UofL Today already has reported on some of them, but there’s more — as you can see from this collection of submitted notable student activity.

Making a major return on investments

For the fourth time in six years, UofL finance majors in professor Russ Ray’s finance capstone class have won the $50,000 real-cash investment contest sponsored by the brokerage firm of Sterne-Agee. The 42-member team had a 21.85 percent return on its $50,000 investment over a seven-month period. The team handily beat finance students at Auburn, Ole Miss, Georgia and Alabama. The closest competitor had a return of only 13.09 percent. Half of the winnings will go to the College of Business for student scholarships.

Helping to save polar bears

Emily Goldstein, a sophomore biology major (ecology emphasis), received a $500 scholarship for a project to help save the polar bears by educating people in the community about the animals and the complex ecosystems on which they depend. Goldstein, who started her work as a volunteer with the Louisville Zoo, received the top Apprentice Ecologist Award from the Nicodemus Wilderness Project. She continues to talk to people, businesses, organization, schools and other groups about how they can reduce CO2 emissions. Goldstein was among 112 applicants worldwide for the scholarship. Read her essay.

Showing they are smart and have quick recall

The UofL Quiz Bowl team won the Division I and Division II League titles in the Kentucky Collegiate Quick Recall League. Colton Wilson also was named to the Division I All League Team and Ramapriya Ranagaraju was named to the Division II All League Team. Division I team members are Matt Ball, chemical engineering; Austin Brownlow, electrical and computer engineering; Casey Clark, history; Marissa Clevenger, history; Alex Clifton, English and humanities cultural studies; Ben Creech, humanities cultural studies; Rachel Croley, political science; Jhalak Dholakia, anthropology, biology, humanities disciplinary studies and Spanish; Max Morley, political science; Benjamin Stewart, biology; Torrence Williams, industrial engineering; and Colton Wilson, art history, English, humanities and women’s and gender studies. Division II team members are Bryan Enders, physics; Nick Hammond, chemical engineering; Brian Frazier, marketing; Lindsey Hastings, biology and psychology; Ramapriya Rangaraju, computer engineering and computer science; Matt Robeson, chemical engineering; and Lauren Thomas, humanities cultural studies. Matt Church is team adviser.

Defending business systems from cyber attack

Computer Engineering and Computer Sciences students finished third at the 6th National Collegiate Cyber Defense Competition (NCCDC) April 8–10 in San Antonio, following a Southeast regional win in March. The competition, hosted by The University of Texas at San Antonio’s Center for Infrastructure Assurance and Security (CIAS), featured nine teams. Scores were based on their ability to operate and maintain a business network while under hostile cyber attack. The teams inherited an “operational” network from a fictional business complete with e-mail, Web sites, data files and users. Each team had to correct problems on its network, perform typical business tasks and defend its network from live, hostile activity. Teams came from California State Polytechnic University at Pomona, Indiana Tech, Rochester Institute of Technology, Texas A&M University, United States Air Force Academy, University of Maryland, University of Washington and University of Wyoming. UofL team members are Eric McDowell, captain; Joseph Stigers, assistant captain; James Gissendaner; Henry John Paul, James Corcoran, Justin Cottrell, Joshua Chase, Jimmy Murphy and Tu Nguyen. Team advisers are Rammohan Ragade and Ron Lile. More information and a team photo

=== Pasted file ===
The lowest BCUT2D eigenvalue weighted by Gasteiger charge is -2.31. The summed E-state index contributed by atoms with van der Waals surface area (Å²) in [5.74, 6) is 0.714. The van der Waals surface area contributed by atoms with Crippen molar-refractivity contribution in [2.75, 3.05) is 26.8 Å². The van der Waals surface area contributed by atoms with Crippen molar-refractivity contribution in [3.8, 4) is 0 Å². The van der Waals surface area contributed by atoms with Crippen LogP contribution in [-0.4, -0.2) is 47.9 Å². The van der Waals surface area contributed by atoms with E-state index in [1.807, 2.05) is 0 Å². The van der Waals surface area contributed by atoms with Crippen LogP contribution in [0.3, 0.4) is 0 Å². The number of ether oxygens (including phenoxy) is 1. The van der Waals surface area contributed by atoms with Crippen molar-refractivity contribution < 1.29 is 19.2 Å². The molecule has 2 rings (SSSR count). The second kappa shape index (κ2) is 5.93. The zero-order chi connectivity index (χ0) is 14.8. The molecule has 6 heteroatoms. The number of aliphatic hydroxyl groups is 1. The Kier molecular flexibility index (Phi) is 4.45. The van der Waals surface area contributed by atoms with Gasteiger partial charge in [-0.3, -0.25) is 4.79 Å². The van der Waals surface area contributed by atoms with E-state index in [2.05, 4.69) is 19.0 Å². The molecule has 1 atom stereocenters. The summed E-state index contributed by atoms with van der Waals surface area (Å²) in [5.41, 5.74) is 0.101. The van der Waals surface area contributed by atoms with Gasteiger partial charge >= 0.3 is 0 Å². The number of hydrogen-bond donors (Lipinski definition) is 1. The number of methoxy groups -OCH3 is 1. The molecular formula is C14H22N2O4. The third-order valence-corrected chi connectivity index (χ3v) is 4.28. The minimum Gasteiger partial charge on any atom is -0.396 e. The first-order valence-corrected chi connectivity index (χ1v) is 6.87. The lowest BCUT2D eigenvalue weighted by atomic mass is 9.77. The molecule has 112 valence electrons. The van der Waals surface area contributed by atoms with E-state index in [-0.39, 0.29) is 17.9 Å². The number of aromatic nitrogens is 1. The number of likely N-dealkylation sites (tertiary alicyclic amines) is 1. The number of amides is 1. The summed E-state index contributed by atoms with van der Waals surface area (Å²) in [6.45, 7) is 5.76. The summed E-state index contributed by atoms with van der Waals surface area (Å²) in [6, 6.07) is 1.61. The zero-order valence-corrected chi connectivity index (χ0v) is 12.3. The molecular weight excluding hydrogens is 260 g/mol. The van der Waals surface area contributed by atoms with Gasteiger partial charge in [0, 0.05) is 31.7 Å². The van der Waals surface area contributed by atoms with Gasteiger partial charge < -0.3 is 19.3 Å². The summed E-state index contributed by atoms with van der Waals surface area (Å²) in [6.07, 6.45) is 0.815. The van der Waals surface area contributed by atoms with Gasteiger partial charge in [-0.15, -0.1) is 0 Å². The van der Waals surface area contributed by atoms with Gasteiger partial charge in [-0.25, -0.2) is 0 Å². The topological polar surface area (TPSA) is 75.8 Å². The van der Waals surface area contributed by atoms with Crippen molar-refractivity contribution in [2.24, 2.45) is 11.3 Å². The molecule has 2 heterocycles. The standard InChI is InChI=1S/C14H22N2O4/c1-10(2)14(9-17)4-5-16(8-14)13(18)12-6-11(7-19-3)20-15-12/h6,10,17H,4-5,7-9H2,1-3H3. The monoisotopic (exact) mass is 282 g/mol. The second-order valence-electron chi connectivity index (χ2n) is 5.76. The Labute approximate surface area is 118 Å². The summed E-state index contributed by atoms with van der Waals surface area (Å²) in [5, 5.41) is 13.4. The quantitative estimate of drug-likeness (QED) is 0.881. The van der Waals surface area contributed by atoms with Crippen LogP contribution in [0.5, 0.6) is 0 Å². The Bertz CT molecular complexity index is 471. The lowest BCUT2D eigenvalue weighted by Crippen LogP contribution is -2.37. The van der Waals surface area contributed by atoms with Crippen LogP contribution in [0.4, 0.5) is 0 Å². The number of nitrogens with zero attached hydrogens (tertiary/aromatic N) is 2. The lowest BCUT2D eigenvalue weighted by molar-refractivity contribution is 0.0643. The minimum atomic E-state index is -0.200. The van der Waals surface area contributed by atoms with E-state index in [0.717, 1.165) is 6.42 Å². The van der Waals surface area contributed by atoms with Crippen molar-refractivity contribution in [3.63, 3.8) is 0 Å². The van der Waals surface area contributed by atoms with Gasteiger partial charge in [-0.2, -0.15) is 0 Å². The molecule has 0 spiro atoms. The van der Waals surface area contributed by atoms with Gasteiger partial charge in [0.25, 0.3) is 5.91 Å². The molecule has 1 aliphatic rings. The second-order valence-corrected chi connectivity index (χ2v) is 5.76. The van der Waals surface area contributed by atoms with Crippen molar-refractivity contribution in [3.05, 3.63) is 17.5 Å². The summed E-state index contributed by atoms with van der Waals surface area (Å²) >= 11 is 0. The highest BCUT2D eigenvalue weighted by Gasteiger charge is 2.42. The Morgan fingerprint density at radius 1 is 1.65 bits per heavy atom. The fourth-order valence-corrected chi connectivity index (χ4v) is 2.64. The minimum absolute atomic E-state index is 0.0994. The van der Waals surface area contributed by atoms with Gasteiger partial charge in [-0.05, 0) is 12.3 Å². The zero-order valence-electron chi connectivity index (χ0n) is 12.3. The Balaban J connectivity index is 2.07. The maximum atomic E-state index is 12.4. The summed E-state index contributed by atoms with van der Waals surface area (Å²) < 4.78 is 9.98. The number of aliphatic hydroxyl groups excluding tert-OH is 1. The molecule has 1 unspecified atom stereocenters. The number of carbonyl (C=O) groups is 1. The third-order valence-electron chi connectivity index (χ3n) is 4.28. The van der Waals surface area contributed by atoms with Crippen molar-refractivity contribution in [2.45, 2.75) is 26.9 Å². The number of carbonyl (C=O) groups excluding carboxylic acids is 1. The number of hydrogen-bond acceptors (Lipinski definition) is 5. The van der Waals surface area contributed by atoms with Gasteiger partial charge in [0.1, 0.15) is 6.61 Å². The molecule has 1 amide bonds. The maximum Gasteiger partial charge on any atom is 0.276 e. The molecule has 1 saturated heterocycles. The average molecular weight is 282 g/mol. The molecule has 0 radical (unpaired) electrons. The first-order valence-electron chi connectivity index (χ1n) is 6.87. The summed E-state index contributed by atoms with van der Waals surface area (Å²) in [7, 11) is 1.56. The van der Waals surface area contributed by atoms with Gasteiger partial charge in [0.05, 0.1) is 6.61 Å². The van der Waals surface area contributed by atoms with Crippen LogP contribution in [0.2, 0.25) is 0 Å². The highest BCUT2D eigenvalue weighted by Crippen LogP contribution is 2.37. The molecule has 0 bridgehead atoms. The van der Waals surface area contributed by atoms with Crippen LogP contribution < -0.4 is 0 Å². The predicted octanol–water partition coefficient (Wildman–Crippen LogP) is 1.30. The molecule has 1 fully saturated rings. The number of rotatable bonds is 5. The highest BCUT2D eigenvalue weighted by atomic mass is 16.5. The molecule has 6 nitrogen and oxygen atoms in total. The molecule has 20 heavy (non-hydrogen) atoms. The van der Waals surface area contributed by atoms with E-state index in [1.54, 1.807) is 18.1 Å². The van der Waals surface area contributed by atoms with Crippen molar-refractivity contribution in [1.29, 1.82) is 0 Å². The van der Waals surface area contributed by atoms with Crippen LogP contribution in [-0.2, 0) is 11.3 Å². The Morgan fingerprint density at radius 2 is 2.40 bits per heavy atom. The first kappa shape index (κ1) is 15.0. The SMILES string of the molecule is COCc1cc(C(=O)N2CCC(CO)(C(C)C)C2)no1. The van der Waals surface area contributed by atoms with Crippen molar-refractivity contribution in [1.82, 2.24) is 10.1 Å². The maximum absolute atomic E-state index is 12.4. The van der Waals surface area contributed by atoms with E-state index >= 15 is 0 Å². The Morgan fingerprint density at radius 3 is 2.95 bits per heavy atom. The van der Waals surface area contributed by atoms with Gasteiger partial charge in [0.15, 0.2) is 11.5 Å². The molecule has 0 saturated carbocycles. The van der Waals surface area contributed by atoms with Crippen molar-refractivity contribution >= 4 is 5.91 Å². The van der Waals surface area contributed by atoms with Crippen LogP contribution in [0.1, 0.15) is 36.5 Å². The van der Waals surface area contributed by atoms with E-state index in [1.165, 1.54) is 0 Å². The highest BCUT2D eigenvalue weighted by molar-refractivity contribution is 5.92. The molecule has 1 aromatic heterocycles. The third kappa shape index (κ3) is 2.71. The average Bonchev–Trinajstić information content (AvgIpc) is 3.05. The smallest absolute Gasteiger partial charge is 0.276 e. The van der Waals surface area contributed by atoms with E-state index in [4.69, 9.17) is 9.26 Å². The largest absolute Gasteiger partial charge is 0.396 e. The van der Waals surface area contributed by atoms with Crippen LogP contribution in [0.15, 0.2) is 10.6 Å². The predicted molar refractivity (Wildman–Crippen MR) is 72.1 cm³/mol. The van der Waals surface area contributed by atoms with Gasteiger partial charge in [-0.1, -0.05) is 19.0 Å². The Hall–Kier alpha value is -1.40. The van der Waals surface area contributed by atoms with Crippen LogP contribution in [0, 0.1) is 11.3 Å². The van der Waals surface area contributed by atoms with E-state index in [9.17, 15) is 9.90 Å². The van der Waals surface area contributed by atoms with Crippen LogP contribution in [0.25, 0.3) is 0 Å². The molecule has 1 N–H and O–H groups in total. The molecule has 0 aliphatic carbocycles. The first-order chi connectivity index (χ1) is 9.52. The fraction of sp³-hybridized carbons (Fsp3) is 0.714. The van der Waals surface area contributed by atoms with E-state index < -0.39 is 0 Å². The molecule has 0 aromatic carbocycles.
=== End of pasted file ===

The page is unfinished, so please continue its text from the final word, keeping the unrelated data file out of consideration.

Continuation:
Helping teach people about AIDS

Speed School students competing under the name Team MINTRUS placed third in Imagine Cup US Finals Game Design Mobile category in Seattle earlier this month. Using the tower defense format, the team developed a game called Pandemic that teaches about AIDS and its treatments. Microsoft sponsors Imagine Cup to use technology to tackle some of the world’s toughest problems. Categories come from the United Nations Millennium Goals. Team Mintrus placed second in the people’s choice competition. Mintrus team members are Matthew Dahl, Richard Paris and Quinn Johns. Kazuna Nakama, a student at Tribeca Media Arts Academy in Chicago, is the game’s artist and sound engineer. Read about Team Mintrus.

Keeping trash out of landfills

A team of UofL students placed second out of all Kentucky colleges and universities in Recyclemania, a national competition this spring to collect recyclables. Louisville’s team kept 219,537 pounds of trash out of landfills during the eight-week contest, recycling more cardboard per person—6.64 pounds—than any other Kentucky school. The UofL team also recycled 2.55 pounds of paper and a third of a pound of food waste per person. Crystal Favors, a resident life coordinator at Unitas Towers, coordinated the contest, which took place in Belknap Campus student residence halls.